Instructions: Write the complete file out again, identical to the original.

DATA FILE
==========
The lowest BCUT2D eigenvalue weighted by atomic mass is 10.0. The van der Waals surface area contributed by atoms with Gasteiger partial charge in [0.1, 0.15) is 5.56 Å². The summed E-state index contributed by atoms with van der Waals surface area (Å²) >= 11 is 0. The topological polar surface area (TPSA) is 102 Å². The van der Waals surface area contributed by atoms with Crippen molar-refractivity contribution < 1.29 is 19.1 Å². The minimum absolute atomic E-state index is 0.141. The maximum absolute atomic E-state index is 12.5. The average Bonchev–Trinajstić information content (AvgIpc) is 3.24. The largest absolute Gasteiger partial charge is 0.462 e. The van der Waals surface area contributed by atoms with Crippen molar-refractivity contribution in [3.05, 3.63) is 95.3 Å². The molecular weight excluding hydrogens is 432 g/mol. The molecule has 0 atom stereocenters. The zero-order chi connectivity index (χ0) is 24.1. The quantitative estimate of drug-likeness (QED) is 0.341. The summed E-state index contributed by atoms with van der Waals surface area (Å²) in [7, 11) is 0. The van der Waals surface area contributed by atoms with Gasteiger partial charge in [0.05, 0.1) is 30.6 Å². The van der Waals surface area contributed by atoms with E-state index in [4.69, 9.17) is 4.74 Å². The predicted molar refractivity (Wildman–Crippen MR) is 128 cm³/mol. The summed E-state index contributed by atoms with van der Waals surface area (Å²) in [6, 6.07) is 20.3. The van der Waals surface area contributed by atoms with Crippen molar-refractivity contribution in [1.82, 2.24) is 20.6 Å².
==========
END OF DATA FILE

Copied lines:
The lowest BCUT2D eigenvalue weighted by atomic mass is 10.0. The van der Waals surface area contributed by atoms with Gasteiger partial charge in [0.1, 0.15) is 5.56 Å². The summed E-state index contributed by atoms with van der Waals surface area (Å²) >= 11 is 0. The topological polar surface area (TPSA) is 102 Å². The van der Waals surface area contributed by atoms with Crippen molar-refractivity contribution < 1.29 is 19.1 Å². The minimum absolute atomic E-state index is 0.141. The maximum absolute atomic E-state index is 12.5. The average Bonchev–Trinajstić information content (AvgIpc) is 3.24. The largest absolute Gasteiger partial charge is 0.462 e. The van der Waals surface area contributed by atoms with Crippen molar-refractivity contribution in [3.05, 3.63) is 95.3 Å². The molecular weight excluding hydrogens is 432 g/mol. The molecule has 0 atom stereocenters. The zero-order chi connectivity index (χ0) is 24.1. The quantitative estimate of drug-likeness (QED) is 0.341. The summed E-state index contributed by atoms with van der Waals surface area (Å²) in [7, 11) is 0. The van der Waals surface area contributed by atoms with Gasteiger partial charge in [0.05, 0.1) is 30.6 Å². The van der Waals surface area contributed by atoms with E-state index in [4.69, 9.17) is 4.74 Å². The predicted molar refractivity (Wildman–Crippen MR) is 128 cm³/mol. The summed E-state index contributed by atoms with van der Waals surface area (Å²) in [6, 6.07) is 20.3. The van der Waals surface area contributed by atoms with Crippen molar-refractivity contribution in [1.82, 2.24) is 20.6 Å².